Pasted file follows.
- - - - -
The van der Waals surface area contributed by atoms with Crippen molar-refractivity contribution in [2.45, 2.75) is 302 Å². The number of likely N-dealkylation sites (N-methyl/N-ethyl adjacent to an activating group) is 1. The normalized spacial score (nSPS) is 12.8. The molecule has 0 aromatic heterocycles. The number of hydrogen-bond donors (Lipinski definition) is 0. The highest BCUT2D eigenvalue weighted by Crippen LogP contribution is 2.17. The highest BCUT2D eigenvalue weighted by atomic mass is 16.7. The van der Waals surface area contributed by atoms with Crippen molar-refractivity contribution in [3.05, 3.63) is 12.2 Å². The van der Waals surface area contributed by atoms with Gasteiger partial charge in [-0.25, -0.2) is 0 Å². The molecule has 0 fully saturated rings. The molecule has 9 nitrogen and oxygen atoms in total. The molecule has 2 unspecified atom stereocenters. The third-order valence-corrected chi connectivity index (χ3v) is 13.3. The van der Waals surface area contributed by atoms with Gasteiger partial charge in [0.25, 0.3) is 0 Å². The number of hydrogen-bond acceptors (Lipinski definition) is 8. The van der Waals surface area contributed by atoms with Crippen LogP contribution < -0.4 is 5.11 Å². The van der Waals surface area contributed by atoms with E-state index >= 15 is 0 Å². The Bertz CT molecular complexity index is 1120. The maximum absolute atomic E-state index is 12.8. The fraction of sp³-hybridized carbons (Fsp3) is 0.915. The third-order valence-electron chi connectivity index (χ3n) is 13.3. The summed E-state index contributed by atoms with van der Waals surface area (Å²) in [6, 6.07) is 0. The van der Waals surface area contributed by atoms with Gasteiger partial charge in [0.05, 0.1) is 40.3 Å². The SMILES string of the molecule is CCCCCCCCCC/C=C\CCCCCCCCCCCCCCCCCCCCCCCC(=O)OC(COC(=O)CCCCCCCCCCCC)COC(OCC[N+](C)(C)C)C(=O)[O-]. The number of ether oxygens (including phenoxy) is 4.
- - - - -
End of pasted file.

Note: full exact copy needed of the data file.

The van der Waals surface area contributed by atoms with Crippen molar-refractivity contribution in [2.45, 2.75) is 302 Å². The number of likely N-dealkylation sites (N-methyl/N-ethyl adjacent to an activating group) is 1. The normalized spacial score (nSPS) is 12.8. The molecule has 0 aromatic heterocycles. The number of hydrogen-bond donors (Lipinski definition) is 0. The highest BCUT2D eigenvalue weighted by Crippen LogP contribution is 2.17. The highest BCUT2D eigenvalue weighted by atomic mass is 16.7. The van der Waals surface area contributed by atoms with Crippen molar-refractivity contribution in [3.05, 3.63) is 12.2 Å². The van der Waals surface area contributed by atoms with Gasteiger partial charge in [-0.25, -0.2) is 0 Å². The molecule has 0 fully saturated rings. The molecule has 9 nitrogen and oxygen atoms in total. The molecule has 2 unspecified atom stereocenters. The third-order valence-corrected chi connectivity index (χ3v) is 13.3. The van der Waals surface area contributed by atoms with Gasteiger partial charge in [0.25, 0.3) is 0 Å². The number of hydrogen-bond acceptors (Lipinski definition) is 8. The van der Waals surface area contributed by atoms with Crippen LogP contribution < -0.4 is 5.11 Å². The van der Waals surface area contributed by atoms with E-state index >= 15 is 0 Å². The Bertz CT molecular complexity index is 1120. The maximum absolute atomic E-state index is 12.8. The fraction of sp³-hybridized carbons (Fsp3) is 0.915. The third-order valence-electron chi connectivity index (χ3n) is 13.3. The summed E-state index contributed by atoms with van der Waals surface area (Å²) in [6, 6.07) is 0. The van der Waals surface area contributed by atoms with Gasteiger partial charge in [0.05, 0.1) is 40.3 Å². The SMILES string of the molecule is CCCCCCCCCC/C=C\CCCCCCCCCCCCCCCCCCCCCCCC(=O)OC(COC(=O)CCCCCCCCCCCC)COC(OCC[N+](C)(C)C)C(=O)[O-]. The number of ether oxygens (including phenoxy) is 4.